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A number of states have legalized the recreational use of marijuana over the past several years. Thirty-three states and the District of Columbia have passed laws legalizing it in some form, but only ten states and the District of Columbia now allow recreational use.

Researchers from the Insurance Institute for Highway Safety (IIHS) and the Highway Loss Data Institute (HLDI) recently looked into how the passing of these laws affected traffic safety. They found that overall, since retail sales of marijuana began in three states, car crashes increased by about six percent.

Study Shows States with Retail Sales of Marijuana Seeing Increase in Car Crashes

For the study, researchers zeroed in on the first three states to legalize recreational use of marijuana—Colorado (2014), Washington (2014), and Oregon (2015). They looked at data from the Highway Loss Data Institute, focusing on police-reported crashes. They computed crash rates for each month between January 2012 and December 2016 for the three study states as well as their neighboring states, which served as controls.

They found that the legalization of retail sales in all three states was associated with a 5.2 percent higher rate of police-reported crashes compared with neighboring states that did not legalize retail sales.

According to a press release, the researchers then conducted a second study where they added Nevada to the mix, which legalized recreational marijuana in 2016, with retail sales beginning in 2017. They analyzed collision data from January 2012 to October 2017. The combined analysis for all four states showed that frequency of collision claims per insured vehicle rose six percent following the start of retail sales, compared to the control states of Idaho, Montana, Utah, and Wyoming.

“The new IIHS-HLDI research on marijuana and crashes indicates that legalizing marijuana for all uses is having a negative impact on the safety of our roads,” said IIHS-HLDI President David Harkey. “States exploring legalizing marijuana should consider this effect on highway safety.”

Currently, Alaska, California, Colorado, Maine, Massachusetts, Michigan, Nevada, Oregon, Vermont, Washington, and the District of Columbia have the most expansive laws legalizing marijuana for recreational use.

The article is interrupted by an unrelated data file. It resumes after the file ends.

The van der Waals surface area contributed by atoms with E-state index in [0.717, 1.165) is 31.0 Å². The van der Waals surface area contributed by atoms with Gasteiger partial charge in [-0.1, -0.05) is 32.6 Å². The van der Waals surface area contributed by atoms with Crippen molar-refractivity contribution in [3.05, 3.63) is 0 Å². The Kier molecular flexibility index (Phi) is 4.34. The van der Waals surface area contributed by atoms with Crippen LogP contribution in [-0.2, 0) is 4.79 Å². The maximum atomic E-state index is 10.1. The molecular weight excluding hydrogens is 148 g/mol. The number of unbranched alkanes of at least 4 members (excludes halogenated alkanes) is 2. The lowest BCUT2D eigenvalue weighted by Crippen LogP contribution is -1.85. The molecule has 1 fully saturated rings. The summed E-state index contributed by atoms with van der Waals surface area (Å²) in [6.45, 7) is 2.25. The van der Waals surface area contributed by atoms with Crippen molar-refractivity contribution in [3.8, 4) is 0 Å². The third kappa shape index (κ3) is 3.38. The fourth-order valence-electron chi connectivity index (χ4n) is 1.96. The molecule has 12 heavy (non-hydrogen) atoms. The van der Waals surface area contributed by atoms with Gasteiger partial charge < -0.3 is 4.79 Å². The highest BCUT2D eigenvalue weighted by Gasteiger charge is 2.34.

Other states considering new laws that would legalize recreational use include New Hampshire, New Jersey, New York, and Pennsylvania.

Testing for Marijuana-Impaired Driving is Challenging

Though police can test for alcohol impairment at the crash site, there is no such test for driving under the influence of marijuana. Driving while impaired by drugs is illegal in all 50 states and the District of Columbia, but determining whether a driver is impaired is not easy. The simple amount of the drug in the bloodstream does not equate to impairment, and if there are other drugs and/or alcohol in the system, too, that complicates things.

The National Institute on Drug Abuse (NIDA) states that marijuana “significantly impairs judgment, motor coordination, and reaction time, and studies have found a direct relationship between blood THC concentration and impaired driving ability.” (THC is the hallucinogenic compound in marijuana.)

They add that marijuana is the drug most frequently found in the blood of drivers involved in crashes, including fatal ones, but that the “role played by marijuana in crashes is often unclear because it can be detected in body fluids for days or even weeks after intoxication and because people frequently combine it with alcohol.”

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